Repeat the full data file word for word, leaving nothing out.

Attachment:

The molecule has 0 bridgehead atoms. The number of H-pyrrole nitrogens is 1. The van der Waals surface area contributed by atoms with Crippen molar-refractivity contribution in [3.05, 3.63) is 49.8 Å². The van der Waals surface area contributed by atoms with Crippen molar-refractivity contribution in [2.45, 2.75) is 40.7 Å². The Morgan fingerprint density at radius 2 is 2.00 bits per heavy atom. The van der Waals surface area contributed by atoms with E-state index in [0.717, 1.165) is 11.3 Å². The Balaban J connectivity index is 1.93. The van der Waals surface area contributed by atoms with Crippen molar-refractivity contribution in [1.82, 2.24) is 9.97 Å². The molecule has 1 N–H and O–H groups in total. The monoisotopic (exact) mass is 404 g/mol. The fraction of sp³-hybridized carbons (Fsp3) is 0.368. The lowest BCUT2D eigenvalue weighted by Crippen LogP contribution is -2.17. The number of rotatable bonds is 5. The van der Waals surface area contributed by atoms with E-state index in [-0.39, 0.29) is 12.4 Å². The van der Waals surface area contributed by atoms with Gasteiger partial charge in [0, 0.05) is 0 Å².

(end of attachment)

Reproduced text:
The molecule has 0 bridgehead atoms. The number of H-pyrrole nitrogens is 1. The van der Waals surface area contributed by atoms with Crippen molar-refractivity contribution in [3.05, 3.63) is 49.8 Å². The van der Waals surface area contributed by atoms with Crippen molar-refractivity contribution in [2.45, 2.75) is 40.7 Å². The Morgan fingerprint density at radius 2 is 2.00 bits per heavy atom. The van der Waals surface area contributed by atoms with E-state index in [0.717, 1.165) is 11.3 Å². The Balaban J connectivity index is 1.93. The van der Waals surface area contributed by atoms with Crippen molar-refractivity contribution in [1.82, 2.24) is 9.97 Å². The molecule has 1 N–H and O–H groups in total. The monoisotopic (exact) mass is 404 g/mol. The fraction of sp³-hybridized carbons (Fsp3) is 0.368. The lowest BCUT2D eigenvalue weighted by Crippen LogP contribution is -2.17. The number of rotatable bonds is 5. The van der Waals surface area contributed by atoms with E-state index in [-0.39, 0.29) is 12.4 Å². The van der Waals surface area contributed by atoms with Gasteiger partial charge in [0, 0.05) is 0 Å².